Representing users in accessibility research

Andrew L. Sears, Vicki L. Hanson

Research output: Chapter in Book/Report/Conference proceedingConference contribution

27 Scopus citations

Abstract

The need to study representative users is widely accepted within the human-computer interaction (HCI) community. While exceptions exist, and alternative populations are sometimes studied, virtually any introduction to the process of designing user interfaces will discuss the importance of understanding the intended users as well as the significant impact individual differences can have on how effectively individuals can use various technologies. HCI researchers are expected to provide relevant demographics regarding study participants as well as information about experience using similar technologies. Yet, in the field of accessibility we continue to see studies that do not appropriately include representative users. Highlighting ways to remedy this multifaceted problem, we argue that expectations regarding how accessibility research is conducted and reported must be raised if this field is to have the desired impact with regard to inclusive design, the information technologies studied, and the lives of the individuals being studied.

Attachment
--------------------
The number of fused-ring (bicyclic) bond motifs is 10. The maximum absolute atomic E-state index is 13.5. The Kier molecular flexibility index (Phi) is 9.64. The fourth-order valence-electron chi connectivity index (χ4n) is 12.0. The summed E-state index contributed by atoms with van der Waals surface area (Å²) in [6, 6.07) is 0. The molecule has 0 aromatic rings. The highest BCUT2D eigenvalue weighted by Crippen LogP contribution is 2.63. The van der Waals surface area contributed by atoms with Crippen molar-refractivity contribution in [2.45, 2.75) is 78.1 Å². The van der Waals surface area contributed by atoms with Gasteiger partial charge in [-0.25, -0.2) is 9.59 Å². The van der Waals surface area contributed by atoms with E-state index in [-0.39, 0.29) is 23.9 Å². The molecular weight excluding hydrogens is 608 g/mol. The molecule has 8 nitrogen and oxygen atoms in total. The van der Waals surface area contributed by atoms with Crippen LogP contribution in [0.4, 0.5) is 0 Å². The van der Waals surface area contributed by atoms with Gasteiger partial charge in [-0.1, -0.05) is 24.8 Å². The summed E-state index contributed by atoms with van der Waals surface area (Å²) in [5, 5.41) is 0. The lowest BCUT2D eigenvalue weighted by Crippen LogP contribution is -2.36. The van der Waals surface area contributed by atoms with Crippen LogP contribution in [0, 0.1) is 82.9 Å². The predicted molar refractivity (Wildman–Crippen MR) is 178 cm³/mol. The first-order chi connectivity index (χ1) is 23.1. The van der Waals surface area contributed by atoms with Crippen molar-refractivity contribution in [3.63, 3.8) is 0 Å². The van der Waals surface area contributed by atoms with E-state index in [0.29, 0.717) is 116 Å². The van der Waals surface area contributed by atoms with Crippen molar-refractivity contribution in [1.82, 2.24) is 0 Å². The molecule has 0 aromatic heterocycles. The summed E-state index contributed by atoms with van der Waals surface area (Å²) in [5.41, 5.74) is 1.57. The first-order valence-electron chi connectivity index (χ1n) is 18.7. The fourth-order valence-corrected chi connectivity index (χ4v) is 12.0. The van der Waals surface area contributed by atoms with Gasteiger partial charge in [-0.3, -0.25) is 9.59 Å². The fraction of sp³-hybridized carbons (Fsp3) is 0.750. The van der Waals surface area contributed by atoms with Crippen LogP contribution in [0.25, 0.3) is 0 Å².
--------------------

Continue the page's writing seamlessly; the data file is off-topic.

Original languageEnglish (US)
Title of host publicationCHI 2011 - 29th Annual CHI Conference on Human Factors in Computing Systems, Conference Proceedings and Extended Abstracts
Pages2235-2238
Number of pages4
DOIs
StatePublished - 2011
Event29th Annual CHI Conference on Human Factors in Computing Systems, CHI 2011 - Vancouver, BC, Canada
Duration: May 7 2011May 12 2011

Other

Other29th Annual CHI Conference on Human Factors in Computing Systems, CHI 2011
CountryCanada
CityVancouver, BC
Period5/7/115/12/11

All Science Journal Classification (ASJC) codes

  • Software
  • Human-Computer Interaction
  • Computer Graphics and Computer-Aided Design

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